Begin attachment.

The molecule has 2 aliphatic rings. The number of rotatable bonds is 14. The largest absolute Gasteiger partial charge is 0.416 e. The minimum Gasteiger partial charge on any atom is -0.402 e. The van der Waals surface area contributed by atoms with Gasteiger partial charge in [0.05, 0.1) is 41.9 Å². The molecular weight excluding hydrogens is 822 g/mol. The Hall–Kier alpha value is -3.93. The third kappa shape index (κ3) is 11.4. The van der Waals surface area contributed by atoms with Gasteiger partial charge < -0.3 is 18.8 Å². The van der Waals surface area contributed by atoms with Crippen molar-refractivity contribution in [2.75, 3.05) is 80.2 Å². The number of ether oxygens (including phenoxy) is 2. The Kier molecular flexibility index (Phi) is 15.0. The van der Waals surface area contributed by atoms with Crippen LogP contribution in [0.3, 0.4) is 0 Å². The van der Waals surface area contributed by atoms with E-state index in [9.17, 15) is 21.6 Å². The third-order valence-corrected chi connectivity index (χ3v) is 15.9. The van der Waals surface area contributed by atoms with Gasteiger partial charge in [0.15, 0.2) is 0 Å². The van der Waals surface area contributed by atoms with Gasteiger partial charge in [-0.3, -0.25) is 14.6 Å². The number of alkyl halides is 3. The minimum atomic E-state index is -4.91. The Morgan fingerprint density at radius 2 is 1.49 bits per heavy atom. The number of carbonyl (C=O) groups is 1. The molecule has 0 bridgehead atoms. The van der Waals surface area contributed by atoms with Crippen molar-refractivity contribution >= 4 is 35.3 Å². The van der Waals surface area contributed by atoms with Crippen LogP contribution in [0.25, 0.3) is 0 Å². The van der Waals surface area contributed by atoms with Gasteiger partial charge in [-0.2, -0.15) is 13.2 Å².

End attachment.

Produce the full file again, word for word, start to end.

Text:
The molecule has 2 aliphatic rings. The number of rotatable bonds is 14. The largest absolute Gasteiger partial charge is 0.416 e. The minimum Gasteiger partial charge on any atom is -0.402 e. The van der Waals surface area contributed by atoms with Gasteiger partial charge in [0.05, 0.1) is 41.9 Å². The molecular weight excluding hydrogens is 822 g/mol. The Hall–Kier alpha value is -3.93. The third kappa shape index (κ3) is 11.4. The van der Waals surface area contributed by atoms with Gasteiger partial charge < -0.3 is 18.8 Å². The van der Waals surface area contributed by atoms with Crippen molar-refractivity contribution in [2.75, 3.05) is 80.2 Å². The number of ether oxygens (including phenoxy) is 2. The Kier molecular flexibility index (Phi) is 15.0. The van der Waals surface area contributed by atoms with Crippen LogP contribution in [0.3, 0.4) is 0 Å². The van der Waals surface area contributed by atoms with E-state index in [9.17, 15) is 21.6 Å². The third-order valence-corrected chi connectivity index (χ3v) is 15.9. The van der Waals surface area contributed by atoms with Gasteiger partial charge in [0.15, 0.2) is 0 Å². The van der Waals surface area contributed by atoms with Gasteiger partial charge in [-0.3, -0.25) is 14.6 Å². The number of alkyl halides is 3. The minimum atomic E-state index is -4.91. The Morgan fingerprint density at radius 2 is 1.49 bits per heavy atom. The number of carbonyl (C=O) groups is 1. The molecule has 0 bridgehead atoms. The van der Waals surface area contributed by atoms with Crippen molar-refractivity contribution >= 4 is 35.3 Å². The van der Waals surface area contributed by atoms with Crippen LogP contribution in [0.25, 0.3) is 0 Å². The van der Waals surface area contributed by atoms with Gasteiger partial charge in [-0.2, -0.15) is 13.2 Å².